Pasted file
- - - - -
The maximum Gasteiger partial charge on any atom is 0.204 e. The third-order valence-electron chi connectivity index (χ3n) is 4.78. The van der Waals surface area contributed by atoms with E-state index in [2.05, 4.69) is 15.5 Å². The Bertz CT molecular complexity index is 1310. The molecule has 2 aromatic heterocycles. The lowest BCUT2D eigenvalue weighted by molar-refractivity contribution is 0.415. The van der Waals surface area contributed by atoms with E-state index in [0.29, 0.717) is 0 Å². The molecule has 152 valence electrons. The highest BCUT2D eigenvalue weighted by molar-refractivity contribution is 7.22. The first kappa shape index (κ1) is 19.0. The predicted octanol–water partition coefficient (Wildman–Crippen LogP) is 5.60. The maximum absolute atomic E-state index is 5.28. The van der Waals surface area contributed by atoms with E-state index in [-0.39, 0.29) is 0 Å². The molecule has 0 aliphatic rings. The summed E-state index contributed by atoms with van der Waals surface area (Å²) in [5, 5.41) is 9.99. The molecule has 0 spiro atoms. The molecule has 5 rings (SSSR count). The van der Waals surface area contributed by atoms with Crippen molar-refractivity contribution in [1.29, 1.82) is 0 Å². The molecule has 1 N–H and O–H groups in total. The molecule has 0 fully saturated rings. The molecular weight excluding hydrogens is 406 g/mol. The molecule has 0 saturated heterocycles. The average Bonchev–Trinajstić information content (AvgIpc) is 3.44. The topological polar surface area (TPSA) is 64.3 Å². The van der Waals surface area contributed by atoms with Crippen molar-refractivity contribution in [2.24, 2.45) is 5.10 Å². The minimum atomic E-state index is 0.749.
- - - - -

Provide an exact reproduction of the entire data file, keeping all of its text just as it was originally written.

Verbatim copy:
The maximum Gasteiger partial charge on any atom is 0.204 e. The third-order valence-electron chi connectivity index (χ3n) is 4.78. The van der Waals surface area contributed by atoms with E-state index in [2.05, 4.69) is 15.5 Å². The Bertz CT molecular complexity index is 1310. The molecule has 2 aromatic heterocycles. The lowest BCUT2D eigenvalue weighted by molar-refractivity contribution is 0.415. The van der Waals surface area contributed by atoms with E-state index in [0.29, 0.717) is 0 Å². The molecule has 152 valence electrons. The highest BCUT2D eigenvalue weighted by molar-refractivity contribution is 7.22. The first kappa shape index (κ1) is 19.0. The predicted octanol–water partition coefficient (Wildman–Crippen LogP) is 5.60. The maximum absolute atomic E-state index is 5.28. The van der Waals surface area contributed by atoms with E-state index in [-0.39, 0.29) is 0 Å². The molecule has 0 aliphatic rings. The summed E-state index contributed by atoms with van der Waals surface area (Å²) in [5, 5.41) is 9.99. The molecule has 0 spiro atoms. The molecule has 5 rings (SSSR count). The van der Waals surface area contributed by atoms with Crippen molar-refractivity contribution in [1.29, 1.82) is 0 Å². The molecule has 1 N–H and O–H groups in total. The molecule has 0 fully saturated rings. The molecular weight excluding hydrogens is 406 g/mol. The molecule has 0 saturated heterocycles. The average Bonchev–Trinajstić information content (AvgIpc) is 3.44. The topological polar surface area (TPSA) is 64.3 Å². The van der Waals surface area contributed by atoms with Crippen molar-refractivity contribution in [2.24, 2.45) is 5.10 Å². The minimum atomic E-state index is 0.749.